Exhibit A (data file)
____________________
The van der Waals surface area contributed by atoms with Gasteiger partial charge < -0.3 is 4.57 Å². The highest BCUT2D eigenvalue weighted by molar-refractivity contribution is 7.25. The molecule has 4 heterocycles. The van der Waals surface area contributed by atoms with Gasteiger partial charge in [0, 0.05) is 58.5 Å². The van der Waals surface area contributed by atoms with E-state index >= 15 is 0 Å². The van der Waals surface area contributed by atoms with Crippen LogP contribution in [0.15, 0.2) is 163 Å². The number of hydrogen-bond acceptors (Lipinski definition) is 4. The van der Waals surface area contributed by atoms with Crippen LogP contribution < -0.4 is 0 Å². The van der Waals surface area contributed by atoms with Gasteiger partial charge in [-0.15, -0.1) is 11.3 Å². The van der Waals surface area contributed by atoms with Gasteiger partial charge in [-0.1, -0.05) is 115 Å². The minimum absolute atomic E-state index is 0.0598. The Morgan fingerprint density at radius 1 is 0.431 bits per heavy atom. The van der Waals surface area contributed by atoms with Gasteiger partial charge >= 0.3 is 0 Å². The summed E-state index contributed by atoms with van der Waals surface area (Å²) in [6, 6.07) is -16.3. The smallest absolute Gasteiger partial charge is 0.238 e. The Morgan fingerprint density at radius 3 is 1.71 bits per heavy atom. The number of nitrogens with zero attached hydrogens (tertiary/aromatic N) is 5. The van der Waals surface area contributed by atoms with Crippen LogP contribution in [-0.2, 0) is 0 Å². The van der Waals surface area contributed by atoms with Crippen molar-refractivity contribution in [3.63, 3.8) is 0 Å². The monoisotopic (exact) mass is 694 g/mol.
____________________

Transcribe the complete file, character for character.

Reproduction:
The van der Waals surface area contributed by atoms with Gasteiger partial charge < -0.3 is 4.57 Å². The highest BCUT2D eigenvalue weighted by molar-refractivity contribution is 7.25. The molecule has 4 heterocycles. The van der Waals surface area contributed by atoms with Gasteiger partial charge in [0, 0.05) is 58.5 Å². The van der Waals surface area contributed by atoms with E-state index >= 15 is 0 Å². The van der Waals surface area contributed by atoms with Crippen LogP contribution in [0.15, 0.2) is 163 Å². The number of hydrogen-bond acceptors (Lipinski definition) is 4. The van der Waals surface area contributed by atoms with Crippen LogP contribution < -0.4 is 0 Å². The van der Waals surface area contributed by atoms with Gasteiger partial charge in [-0.15, -0.1) is 11.3 Å². The van der Waals surface area contributed by atoms with Gasteiger partial charge in [-0.1, -0.05) is 115 Å². The minimum absolute atomic E-state index is 0.0598. The Morgan fingerprint density at radius 1 is 0.431 bits per heavy atom. The van der Waals surface area contributed by atoms with Gasteiger partial charge >= 0.3 is 0 Å². The summed E-state index contributed by atoms with van der Waals surface area (Å²) in [6, 6.07) is -16.3. The smallest absolute Gasteiger partial charge is 0.238 e. The Morgan fingerprint density at radius 3 is 1.71 bits per heavy atom. The number of nitrogens with zero attached hydrogens (tertiary/aromatic N) is 5. The van der Waals surface area contributed by atoms with Crippen LogP contribution in [-0.2, 0) is 0 Å². The van der Waals surface area contributed by atoms with Crippen molar-refractivity contribution in [3.63, 3.8) is 0 Å². The monoisotopic (exact) mass is 694 g/mol.